I finally finished my version of epic "problem officer" animation. Didn't use flash for a long time so this is the best i could do in a two days. Hope you like it ;)
Monday, March 28, 2011
So everybody probably remembers good old "Duck Hunting" on NES. Recently i stumbeled on to an article that describes how the light gun used to play it works. We've all wandered how it worked when we was kids, so here it is for you who are still wandering :).
The Zapper was first released in 1985 with the launch of the NES in North America. It came bundled with the NES console, the Robotic Operating Buddy and two games—Duck Hunt and Gyromite.
The Zapper is used on supported NES games such as Duck Hunt and Wild Gunman. To hit targets on the screen, players point the device by lining up the front and rear sights with the desired target and pulling the trigger. The Zapper could also be used on the title screens of games to move the cursor—done by pointing the device away from the screen and pulling the trigger—or starting the game (pointing at the screen and pulling the trigger).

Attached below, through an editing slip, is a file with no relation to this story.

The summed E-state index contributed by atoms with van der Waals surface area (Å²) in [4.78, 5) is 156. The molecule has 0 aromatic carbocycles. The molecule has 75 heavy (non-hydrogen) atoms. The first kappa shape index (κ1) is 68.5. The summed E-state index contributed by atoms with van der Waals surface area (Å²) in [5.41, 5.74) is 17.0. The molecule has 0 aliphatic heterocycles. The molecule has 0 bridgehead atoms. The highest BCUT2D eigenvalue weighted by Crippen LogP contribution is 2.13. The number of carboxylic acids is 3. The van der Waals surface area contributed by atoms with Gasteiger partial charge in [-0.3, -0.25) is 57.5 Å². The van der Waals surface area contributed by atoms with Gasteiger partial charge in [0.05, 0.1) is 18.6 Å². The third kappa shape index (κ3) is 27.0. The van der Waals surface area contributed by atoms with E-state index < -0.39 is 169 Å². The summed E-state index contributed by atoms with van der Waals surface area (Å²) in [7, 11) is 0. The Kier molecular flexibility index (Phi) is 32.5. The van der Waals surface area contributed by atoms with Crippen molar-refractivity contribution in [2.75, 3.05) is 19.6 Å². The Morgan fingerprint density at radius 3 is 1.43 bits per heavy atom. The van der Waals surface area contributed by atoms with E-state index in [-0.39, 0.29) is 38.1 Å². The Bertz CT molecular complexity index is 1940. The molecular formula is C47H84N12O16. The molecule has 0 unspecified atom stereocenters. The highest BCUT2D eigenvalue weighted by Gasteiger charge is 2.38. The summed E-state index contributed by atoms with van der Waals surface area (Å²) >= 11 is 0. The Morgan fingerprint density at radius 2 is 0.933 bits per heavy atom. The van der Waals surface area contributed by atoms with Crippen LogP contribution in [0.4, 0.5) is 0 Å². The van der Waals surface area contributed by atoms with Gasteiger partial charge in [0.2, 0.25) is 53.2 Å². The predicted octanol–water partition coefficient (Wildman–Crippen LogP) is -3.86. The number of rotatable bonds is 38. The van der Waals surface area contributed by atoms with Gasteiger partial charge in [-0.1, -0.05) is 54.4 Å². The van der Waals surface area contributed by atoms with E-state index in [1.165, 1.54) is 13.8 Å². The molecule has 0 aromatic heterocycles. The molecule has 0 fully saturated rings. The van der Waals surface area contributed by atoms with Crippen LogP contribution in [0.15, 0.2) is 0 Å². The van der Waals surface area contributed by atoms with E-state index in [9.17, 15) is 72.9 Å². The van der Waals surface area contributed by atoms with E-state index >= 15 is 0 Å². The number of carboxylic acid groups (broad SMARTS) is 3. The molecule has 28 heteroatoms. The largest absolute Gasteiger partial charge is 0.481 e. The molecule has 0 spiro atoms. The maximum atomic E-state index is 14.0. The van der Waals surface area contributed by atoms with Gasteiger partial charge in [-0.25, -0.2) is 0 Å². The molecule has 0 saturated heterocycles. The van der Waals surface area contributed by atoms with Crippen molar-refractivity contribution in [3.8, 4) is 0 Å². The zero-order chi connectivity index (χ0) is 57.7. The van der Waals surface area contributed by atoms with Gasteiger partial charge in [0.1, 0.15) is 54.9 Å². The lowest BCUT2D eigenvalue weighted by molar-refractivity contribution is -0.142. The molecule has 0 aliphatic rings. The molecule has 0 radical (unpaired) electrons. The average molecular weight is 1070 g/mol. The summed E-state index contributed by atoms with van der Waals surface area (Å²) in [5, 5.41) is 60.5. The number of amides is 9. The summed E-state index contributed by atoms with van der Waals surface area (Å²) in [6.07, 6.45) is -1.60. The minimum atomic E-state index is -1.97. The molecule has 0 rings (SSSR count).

When the trigger on the Zapper is pressed, the game causes the entire screen to become black for one frame. Then, on the next frame, the target area is drawn in all white as the rest of the screen remains black. The Zapper detects this change from low light to bright light, as well as at which screen position the change was detected. This is how the game knows which target has been hit. After all target areas have been illuminated, the game returns to drawing graphics as usual. The whole process is almost imperceptible to the human eye, although one can notice a slight "flashing" of the image.